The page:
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Write a compelling job application

Establishing and Sustaining a Successful Career in the Social Sciences, Arts and Humanities

Iain Hay

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Susan Cartwright

The chapter examines the issue of workplace health and well-being. It explains how human capital reporting standards may help HR functions function account for the value of their employees and their collective knowledge, skills, abilities and capacity to develop and innovate. It argues that we need to broaden the meaning of well-being beyond its traditional and legislative concerns with health status from a medical perspective, and include job demands, control, role clarity, security, pay and equity, and wider factors such as co-workers, HR practices, and aspects of the workplace environment more generally. It examines the evidence from systematic reviews of flexible working to reveal a series of paradoxes facing HRM practitioners and examines some of the ways in which organisations can prevent and address the occurrence of ill health and promote health, well-being and performance. It addresses questions about responsibilities for this, and the choice of processes to monitor, address and modify workplace policies, practices and job characteristics.

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Whither justice?

Proposals, Arguments and Justification

Olivier Godard

Thinking of justice implies submitting intuition to the tests of reason. In the wake of Rawls’s ideas, conceptions of justice should stem from the conditions of social cooperation, but this foundation is contested. Moral and political constructs offer different answers, the first considering the rights and duties of abstract equal individuals, while the latter recognize the importance of the process of developing social norms by political communities. The field is structured by basic distinctions between commutative, corrective and distributive justices, but also between procedural and consequentialist approaches, or between local and global justice. In practice, the application of justice norms depends on social values and situations, but also on the availability of information. This dependence is illustrated by the schematic description of the different ways of approaching one same basic distributive situation: sharing a cake between children. In the second section of the chapter, two main theories are presented to underline the scope of the theoretical field and to reveal certain interesting results for the question of climate change: on the one hand, Rawls’s theory delimited by the circumstances of justice and based on an imaginary deliberation under the ‘veil of ignorance’; on the other hand, the type of utilitarianism practiced by economists. The circumstances of justice apply partially to climate change, since the global climate, like natural conditions in general, is not a good, both in the sense of Rawls and in the sense of economists. Although economic theory generally supports the idea that efficiency and equity can be separated, this is not the case for climate change, which results from decentralized production of global conditions having a public good dimension.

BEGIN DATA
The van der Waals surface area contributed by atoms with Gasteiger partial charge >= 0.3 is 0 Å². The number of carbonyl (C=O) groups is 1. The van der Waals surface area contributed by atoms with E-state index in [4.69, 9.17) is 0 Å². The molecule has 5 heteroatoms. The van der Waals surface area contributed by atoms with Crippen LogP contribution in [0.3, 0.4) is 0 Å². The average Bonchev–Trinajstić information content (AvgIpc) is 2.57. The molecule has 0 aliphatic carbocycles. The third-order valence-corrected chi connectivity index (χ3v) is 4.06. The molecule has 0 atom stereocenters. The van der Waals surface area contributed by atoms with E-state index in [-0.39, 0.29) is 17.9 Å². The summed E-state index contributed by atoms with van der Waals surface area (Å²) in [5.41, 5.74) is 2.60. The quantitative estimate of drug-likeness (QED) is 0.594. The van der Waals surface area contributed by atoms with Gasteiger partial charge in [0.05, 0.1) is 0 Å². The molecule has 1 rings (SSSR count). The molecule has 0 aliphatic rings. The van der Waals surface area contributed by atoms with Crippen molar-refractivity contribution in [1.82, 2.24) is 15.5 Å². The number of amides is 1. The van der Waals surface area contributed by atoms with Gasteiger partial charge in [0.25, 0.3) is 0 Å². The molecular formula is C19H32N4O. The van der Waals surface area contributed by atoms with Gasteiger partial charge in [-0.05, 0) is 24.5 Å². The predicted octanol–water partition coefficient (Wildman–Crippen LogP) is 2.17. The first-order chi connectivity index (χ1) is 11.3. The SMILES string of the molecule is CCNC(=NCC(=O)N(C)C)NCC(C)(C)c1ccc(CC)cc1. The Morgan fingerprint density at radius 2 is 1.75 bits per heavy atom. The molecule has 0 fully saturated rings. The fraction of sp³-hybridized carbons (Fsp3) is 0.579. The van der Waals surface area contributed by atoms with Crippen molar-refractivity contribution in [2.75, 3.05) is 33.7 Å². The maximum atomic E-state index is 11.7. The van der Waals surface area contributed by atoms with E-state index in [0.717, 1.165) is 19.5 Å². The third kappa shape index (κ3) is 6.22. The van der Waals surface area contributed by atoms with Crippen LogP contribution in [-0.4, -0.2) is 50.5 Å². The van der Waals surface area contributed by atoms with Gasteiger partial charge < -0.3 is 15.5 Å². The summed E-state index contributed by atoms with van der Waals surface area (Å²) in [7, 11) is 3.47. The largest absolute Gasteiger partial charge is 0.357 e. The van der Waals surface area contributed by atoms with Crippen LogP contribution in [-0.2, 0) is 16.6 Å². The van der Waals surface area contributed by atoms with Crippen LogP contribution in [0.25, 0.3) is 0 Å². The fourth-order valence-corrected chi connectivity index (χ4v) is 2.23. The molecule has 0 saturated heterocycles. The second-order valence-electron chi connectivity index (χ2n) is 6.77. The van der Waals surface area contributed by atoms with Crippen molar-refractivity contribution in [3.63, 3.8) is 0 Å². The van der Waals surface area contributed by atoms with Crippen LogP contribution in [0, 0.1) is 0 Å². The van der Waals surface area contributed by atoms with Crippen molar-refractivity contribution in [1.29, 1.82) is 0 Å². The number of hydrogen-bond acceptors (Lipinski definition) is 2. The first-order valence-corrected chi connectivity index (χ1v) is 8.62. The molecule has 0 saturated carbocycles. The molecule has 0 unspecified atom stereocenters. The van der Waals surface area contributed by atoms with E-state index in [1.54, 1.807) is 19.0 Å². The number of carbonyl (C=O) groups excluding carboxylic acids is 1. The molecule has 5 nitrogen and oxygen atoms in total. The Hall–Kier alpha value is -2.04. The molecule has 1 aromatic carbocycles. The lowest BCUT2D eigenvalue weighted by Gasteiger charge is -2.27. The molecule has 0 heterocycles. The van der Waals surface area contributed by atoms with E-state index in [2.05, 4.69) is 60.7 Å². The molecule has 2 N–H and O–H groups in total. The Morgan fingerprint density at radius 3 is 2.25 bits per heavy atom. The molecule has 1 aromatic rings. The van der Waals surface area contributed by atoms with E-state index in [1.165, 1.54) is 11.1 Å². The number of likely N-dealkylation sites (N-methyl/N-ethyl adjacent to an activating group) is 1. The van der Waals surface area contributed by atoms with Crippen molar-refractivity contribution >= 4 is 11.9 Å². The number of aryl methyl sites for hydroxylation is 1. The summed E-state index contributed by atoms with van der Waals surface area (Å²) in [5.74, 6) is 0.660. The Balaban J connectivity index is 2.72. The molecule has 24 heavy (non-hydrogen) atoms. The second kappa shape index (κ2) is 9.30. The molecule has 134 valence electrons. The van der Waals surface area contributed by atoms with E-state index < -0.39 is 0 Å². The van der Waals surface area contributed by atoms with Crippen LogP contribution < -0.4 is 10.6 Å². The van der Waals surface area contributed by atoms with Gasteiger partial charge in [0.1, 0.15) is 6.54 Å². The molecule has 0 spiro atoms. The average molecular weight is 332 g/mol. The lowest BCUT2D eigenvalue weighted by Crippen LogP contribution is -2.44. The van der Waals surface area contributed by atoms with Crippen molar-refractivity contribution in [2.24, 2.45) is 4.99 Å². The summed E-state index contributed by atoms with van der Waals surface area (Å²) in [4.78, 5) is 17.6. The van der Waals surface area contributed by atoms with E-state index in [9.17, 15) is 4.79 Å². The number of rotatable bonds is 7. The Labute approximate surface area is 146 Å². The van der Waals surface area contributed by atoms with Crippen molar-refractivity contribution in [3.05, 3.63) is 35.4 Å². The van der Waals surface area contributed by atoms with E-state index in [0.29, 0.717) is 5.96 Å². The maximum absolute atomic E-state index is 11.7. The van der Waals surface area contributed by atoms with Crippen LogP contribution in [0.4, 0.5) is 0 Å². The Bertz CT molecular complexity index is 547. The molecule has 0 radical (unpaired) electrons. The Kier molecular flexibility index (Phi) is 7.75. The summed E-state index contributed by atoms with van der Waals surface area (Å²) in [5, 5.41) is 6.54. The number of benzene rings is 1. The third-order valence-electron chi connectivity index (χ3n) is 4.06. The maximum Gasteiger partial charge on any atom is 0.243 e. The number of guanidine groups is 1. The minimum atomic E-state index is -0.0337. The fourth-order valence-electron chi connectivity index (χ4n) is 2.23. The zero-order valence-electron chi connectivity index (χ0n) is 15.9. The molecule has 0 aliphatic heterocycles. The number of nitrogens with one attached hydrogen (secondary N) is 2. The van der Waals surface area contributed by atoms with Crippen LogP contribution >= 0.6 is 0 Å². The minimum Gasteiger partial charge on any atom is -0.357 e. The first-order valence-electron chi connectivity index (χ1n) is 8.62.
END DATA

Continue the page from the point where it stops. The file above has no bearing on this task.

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Helen Shipton, Veronica Lin, Karin Sanders and Huadong Yang

The chapter examines the relationship between innovation and HRM, through the literature on recognising, leveraging and releasing the creative and innovative behaviours of employees across specialisms, and across levels of the hierarchy. It develops a four-stage conceptualisation of innovation: problem identification; idea generation; idea evaluation; and implementation. It identifies two areas that would benefit from more focused research. First, distinguishing between environments where creativity and innovation is overtly required, as opposed to job roles where creative outcomes, while valuable, are not expressly called for as part of the job. Second, examining the effect that HRM has on individual creativity (idea generation) and the more collective process of innovation implementation. It examines the process of bottom-up emergence, and the ways in which HRM can support and underpin employees’ efforts not just to generate ideas, but also to work with others to foster their implementation.